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New midwife center eases crisis

The first East Pasco patients are scheduled for appointments today at the Sunlight Obstetrical Services (SOS) center, a midwife facility being touted as the solution to the area's problem with medical care for maternity patients. The outpatient facility, located in a converted dialysis center on U.S. 301 south of Dade City, still was waiting for some examining tables Monday but was expected to be ready in time for its appointments.

The SOS center is the East Pasco Medical Center's answer to the situation created recently when obstetricians withdrew their services after becoming overwhelmed by the workload of caring for pregnant women in East Pasco.

Services were curtailed when the area's federally financed health center announced it could no longer provide obstetric services to indigent patients because it was being saddled with more than its share of the hospital's workload.

The area's private obstetricians dropped out of service for fear of being put in the same situation. An agreement was reached requiring an even distribution of the chores, but health care officials continued to push for a midwife program to deal with the area's long-range needs.

"What we're doing is offering obstetrical service to the whole area - paying and non-paying alike," said Bob Dodd, president of East Pasco Medical Center. "We want to get our service going so we have some continuity and care."

The midwife facility, at 3415 U.S. 301 S between Dade City and Zephyrhills, cost more than $200,000 to start. It includes five examining rooms, stress tests and ultrasound equipment and a laboratory.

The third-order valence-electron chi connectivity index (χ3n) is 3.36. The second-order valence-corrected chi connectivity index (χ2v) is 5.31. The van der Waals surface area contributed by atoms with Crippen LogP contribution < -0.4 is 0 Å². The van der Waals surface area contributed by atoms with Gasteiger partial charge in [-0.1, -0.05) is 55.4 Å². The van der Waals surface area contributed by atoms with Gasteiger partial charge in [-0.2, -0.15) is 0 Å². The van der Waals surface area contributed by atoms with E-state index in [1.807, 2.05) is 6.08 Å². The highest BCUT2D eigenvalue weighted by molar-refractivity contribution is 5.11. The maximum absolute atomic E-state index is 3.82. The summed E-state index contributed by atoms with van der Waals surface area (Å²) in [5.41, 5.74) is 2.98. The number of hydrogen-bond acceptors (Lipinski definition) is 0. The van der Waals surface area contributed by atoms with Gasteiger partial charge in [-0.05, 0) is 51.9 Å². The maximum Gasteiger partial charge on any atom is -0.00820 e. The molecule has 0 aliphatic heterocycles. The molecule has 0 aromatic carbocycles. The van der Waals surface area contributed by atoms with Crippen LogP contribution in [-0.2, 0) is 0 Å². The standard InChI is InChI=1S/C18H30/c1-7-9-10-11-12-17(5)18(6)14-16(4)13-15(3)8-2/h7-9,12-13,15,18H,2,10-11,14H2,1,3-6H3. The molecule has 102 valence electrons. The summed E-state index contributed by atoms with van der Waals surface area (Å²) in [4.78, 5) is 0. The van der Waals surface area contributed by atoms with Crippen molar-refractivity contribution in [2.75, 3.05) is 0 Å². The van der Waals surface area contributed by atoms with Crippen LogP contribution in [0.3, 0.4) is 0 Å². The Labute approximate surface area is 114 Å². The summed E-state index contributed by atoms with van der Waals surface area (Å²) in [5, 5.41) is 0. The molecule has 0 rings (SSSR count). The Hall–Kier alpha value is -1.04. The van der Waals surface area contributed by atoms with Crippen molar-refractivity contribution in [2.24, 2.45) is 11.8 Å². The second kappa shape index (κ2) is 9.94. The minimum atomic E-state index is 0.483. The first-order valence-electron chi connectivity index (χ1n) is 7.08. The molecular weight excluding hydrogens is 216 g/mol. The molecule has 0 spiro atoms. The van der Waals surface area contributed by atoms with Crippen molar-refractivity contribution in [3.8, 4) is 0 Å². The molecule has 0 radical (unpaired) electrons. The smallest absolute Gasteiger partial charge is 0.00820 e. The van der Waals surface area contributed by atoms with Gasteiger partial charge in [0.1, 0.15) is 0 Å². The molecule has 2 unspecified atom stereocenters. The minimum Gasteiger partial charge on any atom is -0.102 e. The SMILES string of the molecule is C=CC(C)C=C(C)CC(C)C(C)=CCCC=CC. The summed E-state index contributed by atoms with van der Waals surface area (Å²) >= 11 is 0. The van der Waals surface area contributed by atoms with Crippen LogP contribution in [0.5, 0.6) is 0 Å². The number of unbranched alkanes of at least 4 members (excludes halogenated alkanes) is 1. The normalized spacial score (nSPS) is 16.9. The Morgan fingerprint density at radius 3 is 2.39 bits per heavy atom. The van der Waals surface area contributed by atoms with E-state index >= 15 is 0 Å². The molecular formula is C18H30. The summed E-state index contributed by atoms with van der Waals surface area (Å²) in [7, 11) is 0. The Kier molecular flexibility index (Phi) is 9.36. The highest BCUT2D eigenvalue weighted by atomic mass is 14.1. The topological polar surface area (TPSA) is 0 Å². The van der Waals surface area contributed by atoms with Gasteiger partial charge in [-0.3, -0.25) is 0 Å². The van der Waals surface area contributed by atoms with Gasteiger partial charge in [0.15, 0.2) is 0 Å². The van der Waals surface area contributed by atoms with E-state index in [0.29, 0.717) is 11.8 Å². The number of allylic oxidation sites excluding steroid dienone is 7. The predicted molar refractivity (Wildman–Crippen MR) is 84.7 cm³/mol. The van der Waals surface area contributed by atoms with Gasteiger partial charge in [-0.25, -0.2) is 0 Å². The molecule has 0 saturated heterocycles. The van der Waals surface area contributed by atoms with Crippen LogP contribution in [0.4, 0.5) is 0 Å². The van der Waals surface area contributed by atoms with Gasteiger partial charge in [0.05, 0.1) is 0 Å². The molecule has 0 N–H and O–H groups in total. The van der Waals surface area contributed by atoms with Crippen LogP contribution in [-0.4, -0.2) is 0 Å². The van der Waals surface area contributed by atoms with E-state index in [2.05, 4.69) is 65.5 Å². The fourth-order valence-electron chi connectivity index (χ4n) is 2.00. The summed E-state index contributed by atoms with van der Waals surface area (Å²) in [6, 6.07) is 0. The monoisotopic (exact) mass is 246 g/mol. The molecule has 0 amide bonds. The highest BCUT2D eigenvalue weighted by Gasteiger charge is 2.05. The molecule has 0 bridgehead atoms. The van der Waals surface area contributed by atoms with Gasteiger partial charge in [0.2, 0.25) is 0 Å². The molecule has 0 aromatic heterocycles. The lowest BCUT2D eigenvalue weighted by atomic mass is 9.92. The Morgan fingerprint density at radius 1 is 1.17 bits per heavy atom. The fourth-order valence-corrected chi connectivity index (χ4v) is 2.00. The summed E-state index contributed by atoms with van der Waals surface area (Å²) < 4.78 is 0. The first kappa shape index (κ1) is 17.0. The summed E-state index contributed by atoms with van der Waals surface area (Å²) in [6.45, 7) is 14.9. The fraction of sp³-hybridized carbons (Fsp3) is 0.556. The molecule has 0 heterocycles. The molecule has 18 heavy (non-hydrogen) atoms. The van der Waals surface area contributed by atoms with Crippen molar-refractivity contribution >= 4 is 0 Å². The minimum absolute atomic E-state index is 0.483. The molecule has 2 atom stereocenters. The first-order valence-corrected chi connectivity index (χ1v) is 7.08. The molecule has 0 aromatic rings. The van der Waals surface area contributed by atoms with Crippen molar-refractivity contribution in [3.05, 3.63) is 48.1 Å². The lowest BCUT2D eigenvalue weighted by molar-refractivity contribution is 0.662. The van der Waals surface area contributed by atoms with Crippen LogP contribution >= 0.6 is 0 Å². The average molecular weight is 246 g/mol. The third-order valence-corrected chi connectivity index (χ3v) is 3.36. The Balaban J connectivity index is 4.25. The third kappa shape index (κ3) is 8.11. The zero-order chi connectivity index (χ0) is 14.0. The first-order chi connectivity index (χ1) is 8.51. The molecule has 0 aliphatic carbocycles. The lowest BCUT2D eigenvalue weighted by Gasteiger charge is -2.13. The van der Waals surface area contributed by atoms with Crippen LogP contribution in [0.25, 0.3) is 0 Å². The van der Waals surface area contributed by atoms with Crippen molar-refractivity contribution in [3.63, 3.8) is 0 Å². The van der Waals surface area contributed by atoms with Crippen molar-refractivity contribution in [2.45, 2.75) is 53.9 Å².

Its staff includes three certified midwives to provide prenatal and postpartum services.

Deliveries will be performed at the hospital and high-risk patients will be referred to staff physicians at the hospital.

Dodd anticipates the center will need an annual budget of about $1-million, some of which will be provided by patients with insurance.

But much of the operating revenue, he said, will have to come from other sources.

"We believe the county, state and federal governments are looking at being more responsible when it comes to providing care for the 37-million people in the nation who don't have any insurance," he said.

While many of the midwife center's patients will be low-income people who rely on Medicaid, hospital officials expect a fair number of the center's clients will be paying patients who prefer the personalized touch afforded by midwives.

"It's a private service where a midwife will be responsible for each patient on an individualized basis. It's our hope that if a patient comes in and sees a midwife, the midwife will follow a woman all the way through her pregnancy so she would not see a different person each time she comes into the clinic," said Liz Foster, public relations coordinator for East Pasco Medical Center.

Foster expects the SOS center will see at least 500 patients a year.

The center's opening comes with a collective sigh of relief from the area's medical community, which has been concerned about how to effectively deal with the needs of pregnant women.

"It means the answer to the obstetrics crisis in Pasco County," Foster said.